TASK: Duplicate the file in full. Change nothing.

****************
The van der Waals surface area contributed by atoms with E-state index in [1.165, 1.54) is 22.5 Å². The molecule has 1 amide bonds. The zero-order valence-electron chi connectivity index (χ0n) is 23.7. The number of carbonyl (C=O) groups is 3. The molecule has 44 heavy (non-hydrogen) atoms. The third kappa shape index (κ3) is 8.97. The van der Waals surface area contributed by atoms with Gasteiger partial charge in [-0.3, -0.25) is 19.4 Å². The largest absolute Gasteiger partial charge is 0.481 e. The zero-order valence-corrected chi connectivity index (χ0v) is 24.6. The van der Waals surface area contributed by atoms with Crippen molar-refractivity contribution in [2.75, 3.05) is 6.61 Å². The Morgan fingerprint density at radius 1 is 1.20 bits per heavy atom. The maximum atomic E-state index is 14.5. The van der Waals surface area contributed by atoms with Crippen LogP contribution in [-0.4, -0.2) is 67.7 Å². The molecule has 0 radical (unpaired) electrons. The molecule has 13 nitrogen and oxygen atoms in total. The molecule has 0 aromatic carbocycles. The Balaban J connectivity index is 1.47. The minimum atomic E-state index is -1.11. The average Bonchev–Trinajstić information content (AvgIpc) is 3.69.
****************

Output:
The van der Waals surface area contributed by atoms with E-state index in [1.165, 1.54) is 22.5 Å². The molecule has 1 amide bonds. The zero-order valence-electron chi connectivity index (χ0n) is 23.7. The number of carbonyl (C=O) groups is 3. The molecule has 44 heavy (non-hydrogen) atoms. The third kappa shape index (κ3) is 8.97. The van der Waals surface area contributed by atoms with Gasteiger partial charge in [-0.3, -0.25) is 19.4 Å². The largest absolute Gasteiger partial charge is 0.481 e. The zero-order valence-corrected chi connectivity index (χ0v) is 24.6. The van der Waals surface area contributed by atoms with Crippen molar-refractivity contribution in [2.75, 3.05) is 6.61 Å². The Morgan fingerprint density at radius 1 is 1.20 bits per heavy atom. The maximum atomic E-state index is 14.5. The van der Waals surface area contributed by atoms with Crippen LogP contribution in [-0.4, -0.2) is 67.7 Å². The molecule has 0 radical (unpaired) electrons. The molecule has 13 nitrogen and oxygen atoms in total. The molecule has 0 aromatic carbocycles. The Balaban J connectivity index is 1.47. The minimum atomic E-state index is -1.11. The average Bonchev–Trinajstić information content (AvgIpc) is 3.69.